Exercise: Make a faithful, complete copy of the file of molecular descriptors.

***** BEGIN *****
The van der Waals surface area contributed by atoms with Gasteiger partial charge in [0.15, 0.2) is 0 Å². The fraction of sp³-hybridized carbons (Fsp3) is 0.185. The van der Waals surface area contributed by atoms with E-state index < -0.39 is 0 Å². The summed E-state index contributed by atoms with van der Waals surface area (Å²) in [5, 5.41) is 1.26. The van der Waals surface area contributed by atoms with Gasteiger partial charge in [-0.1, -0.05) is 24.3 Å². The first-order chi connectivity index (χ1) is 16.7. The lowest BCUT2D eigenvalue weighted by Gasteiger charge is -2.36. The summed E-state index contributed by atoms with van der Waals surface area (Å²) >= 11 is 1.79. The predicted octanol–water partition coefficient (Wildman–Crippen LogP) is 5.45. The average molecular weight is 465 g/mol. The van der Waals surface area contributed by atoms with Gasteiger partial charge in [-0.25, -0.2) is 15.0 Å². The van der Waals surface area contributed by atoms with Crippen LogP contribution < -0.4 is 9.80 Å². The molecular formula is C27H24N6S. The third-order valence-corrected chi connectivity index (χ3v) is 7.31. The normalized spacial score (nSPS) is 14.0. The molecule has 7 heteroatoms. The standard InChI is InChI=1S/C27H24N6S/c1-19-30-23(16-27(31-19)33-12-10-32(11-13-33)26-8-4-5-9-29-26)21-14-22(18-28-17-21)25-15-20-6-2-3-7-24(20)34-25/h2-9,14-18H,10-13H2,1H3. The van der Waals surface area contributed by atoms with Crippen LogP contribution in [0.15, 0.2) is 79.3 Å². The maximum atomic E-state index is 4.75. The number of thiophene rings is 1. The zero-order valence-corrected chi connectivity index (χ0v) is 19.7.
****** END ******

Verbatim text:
The van der Waals surface area contributed by atoms with Gasteiger partial charge in [0.15, 0.2) is 0 Å². The fraction of sp³-hybridized carbons (Fsp3) is 0.185. The van der Waals surface area contributed by atoms with E-state index < -0.39 is 0 Å². The summed E-state index contributed by atoms with van der Waals surface area (Å²) in [5, 5.41) is 1.26. The van der Waals surface area contributed by atoms with Gasteiger partial charge in [-0.1, -0.05) is 24.3 Å². The first-order chi connectivity index (χ1) is 16.7. The lowest BCUT2D eigenvalue weighted by Gasteiger charge is -2.36. The summed E-state index contributed by atoms with van der Waals surface area (Å²) >= 11 is 1.79. The predicted octanol–water partition coefficient (Wildman–Crippen LogP) is 5.45. The average molecular weight is 465 g/mol. The van der Waals surface area contributed by atoms with Gasteiger partial charge in [-0.25, -0.2) is 15.0 Å². The van der Waals surface area contributed by atoms with Crippen LogP contribution < -0.4 is 9.80 Å². The molecular formula is C27H24N6S. The third-order valence-corrected chi connectivity index (χ3v) is 7.31. The normalized spacial score (nSPS) is 14.0. The molecule has 7 heteroatoms. The standard InChI is InChI=1S/C27H24N6S/c1-19-30-23(16-27(31-19)33-12-10-32(11-13-33)26-8-4-5-9-29-26)21-14-22(18-28-17-21)25-15-20-6-2-3-7-24(20)34-25/h2-9,14-18H,10-13H2,1H3. The van der Waals surface area contributed by atoms with Crippen LogP contribution in [0.15, 0.2) is 79.3 Å². The maximum atomic E-state index is 4.75. The number of thiophene rings is 1. The zero-order valence-corrected chi connectivity index (χ0v) is 19.7.